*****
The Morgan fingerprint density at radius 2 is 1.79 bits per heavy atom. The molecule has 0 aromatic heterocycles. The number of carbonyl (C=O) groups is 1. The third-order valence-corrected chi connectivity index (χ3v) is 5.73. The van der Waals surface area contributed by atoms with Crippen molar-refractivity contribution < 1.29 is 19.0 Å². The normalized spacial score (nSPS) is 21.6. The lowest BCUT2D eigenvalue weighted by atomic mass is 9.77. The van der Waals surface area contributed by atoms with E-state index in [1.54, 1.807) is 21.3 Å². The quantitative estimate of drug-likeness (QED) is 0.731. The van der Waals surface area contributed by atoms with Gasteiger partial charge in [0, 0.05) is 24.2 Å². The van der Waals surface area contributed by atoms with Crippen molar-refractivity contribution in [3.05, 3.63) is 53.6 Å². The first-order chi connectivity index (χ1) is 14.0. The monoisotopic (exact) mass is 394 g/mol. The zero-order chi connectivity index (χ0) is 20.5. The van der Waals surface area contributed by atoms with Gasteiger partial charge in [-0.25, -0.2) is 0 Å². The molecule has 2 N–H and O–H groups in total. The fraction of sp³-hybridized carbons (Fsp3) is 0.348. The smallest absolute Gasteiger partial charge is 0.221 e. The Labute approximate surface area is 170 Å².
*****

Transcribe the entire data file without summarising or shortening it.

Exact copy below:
The Morgan fingerprint density at radius 2 is 1.79 bits per heavy atom. The molecule has 0 aromatic heterocycles. The number of carbonyl (C=O) groups is 1. The third-order valence-corrected chi connectivity index (χ3v) is 5.73. The van der Waals surface area contributed by atoms with Crippen molar-refractivity contribution < 1.29 is 19.0 Å². The normalized spacial score (nSPS) is 21.6. The lowest BCUT2D eigenvalue weighted by atomic mass is 9.77. The van der Waals surface area contributed by atoms with E-state index in [1.54, 1.807) is 21.3 Å². The quantitative estimate of drug-likeness (QED) is 0.731. The van der Waals surface area contributed by atoms with Gasteiger partial charge in [0, 0.05) is 24.2 Å². The van der Waals surface area contributed by atoms with Crippen molar-refractivity contribution in [3.05, 3.63) is 53.6 Å². The first-order chi connectivity index (χ1) is 14.0. The monoisotopic (exact) mass is 394 g/mol. The zero-order chi connectivity index (χ0) is 20.5. The van der Waals surface area contributed by atoms with Gasteiger partial charge in [-0.25, -0.2) is 0 Å². The molecule has 2 N–H and O–H groups in total. The fraction of sp³-hybridized carbons (Fsp3) is 0.348. The smallest absolute Gasteiger partial charge is 0.221 e. The Labute approximate surface area is 170 Å².